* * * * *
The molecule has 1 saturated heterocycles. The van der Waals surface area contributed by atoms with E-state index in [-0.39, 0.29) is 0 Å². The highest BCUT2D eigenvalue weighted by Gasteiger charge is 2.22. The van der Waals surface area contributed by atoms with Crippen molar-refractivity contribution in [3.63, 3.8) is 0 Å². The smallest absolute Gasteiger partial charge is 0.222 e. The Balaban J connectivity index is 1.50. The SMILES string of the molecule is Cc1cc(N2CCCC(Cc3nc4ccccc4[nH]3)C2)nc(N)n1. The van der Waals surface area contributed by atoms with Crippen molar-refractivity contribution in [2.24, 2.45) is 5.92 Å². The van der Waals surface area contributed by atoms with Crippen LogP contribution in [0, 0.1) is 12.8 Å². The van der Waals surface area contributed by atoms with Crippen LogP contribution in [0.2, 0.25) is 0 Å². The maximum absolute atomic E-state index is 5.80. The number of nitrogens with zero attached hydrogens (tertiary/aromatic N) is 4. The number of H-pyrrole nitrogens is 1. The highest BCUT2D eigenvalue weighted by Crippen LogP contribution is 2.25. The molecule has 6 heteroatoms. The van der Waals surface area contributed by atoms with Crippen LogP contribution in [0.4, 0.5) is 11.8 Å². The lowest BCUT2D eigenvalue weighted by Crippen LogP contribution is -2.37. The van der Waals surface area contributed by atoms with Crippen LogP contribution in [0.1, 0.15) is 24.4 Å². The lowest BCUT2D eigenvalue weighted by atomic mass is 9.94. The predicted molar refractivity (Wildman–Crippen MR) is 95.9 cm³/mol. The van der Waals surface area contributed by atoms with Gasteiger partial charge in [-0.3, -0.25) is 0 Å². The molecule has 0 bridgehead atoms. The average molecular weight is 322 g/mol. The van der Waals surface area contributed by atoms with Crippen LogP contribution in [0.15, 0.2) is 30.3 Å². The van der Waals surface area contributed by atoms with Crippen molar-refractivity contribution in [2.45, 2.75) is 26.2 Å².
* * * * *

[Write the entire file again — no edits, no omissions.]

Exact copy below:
The molecule has 1 saturated heterocycles. The van der Waals surface area contributed by atoms with E-state index in [-0.39, 0.29) is 0 Å². The highest BCUT2D eigenvalue weighted by Gasteiger charge is 2.22. The van der Waals surface area contributed by atoms with Crippen molar-refractivity contribution in [3.63, 3.8) is 0 Å². The smallest absolute Gasteiger partial charge is 0.222 e. The Balaban J connectivity index is 1.50. The SMILES string of the molecule is Cc1cc(N2CCCC(Cc3nc4ccccc4[nH]3)C2)nc(N)n1. The van der Waals surface area contributed by atoms with Crippen molar-refractivity contribution in [2.24, 2.45) is 5.92 Å². The van der Waals surface area contributed by atoms with Crippen LogP contribution in [0, 0.1) is 12.8 Å². The van der Waals surface area contributed by atoms with Crippen LogP contribution in [0.2, 0.25) is 0 Å². The maximum absolute atomic E-state index is 5.80. The number of nitrogens with zero attached hydrogens (tertiary/aromatic N) is 4. The number of H-pyrrole nitrogens is 1. The highest BCUT2D eigenvalue weighted by Crippen LogP contribution is 2.25. The molecule has 6 heteroatoms. The van der Waals surface area contributed by atoms with Crippen LogP contribution in [0.4, 0.5) is 11.8 Å². The lowest BCUT2D eigenvalue weighted by Crippen LogP contribution is -2.37. The van der Waals surface area contributed by atoms with Crippen LogP contribution in [0.1, 0.15) is 24.4 Å². The lowest BCUT2D eigenvalue weighted by atomic mass is 9.94. The predicted molar refractivity (Wildman–Crippen MR) is 95.9 cm³/mol. The van der Waals surface area contributed by atoms with Gasteiger partial charge in [-0.3, -0.25) is 0 Å². The molecule has 0 bridgehead atoms. The average molecular weight is 322 g/mol. The van der Waals surface area contributed by atoms with Crippen LogP contribution in [0.15, 0.2) is 30.3 Å². The van der Waals surface area contributed by atoms with Crippen molar-refractivity contribution in [2.45, 2.75) is 26.2 Å².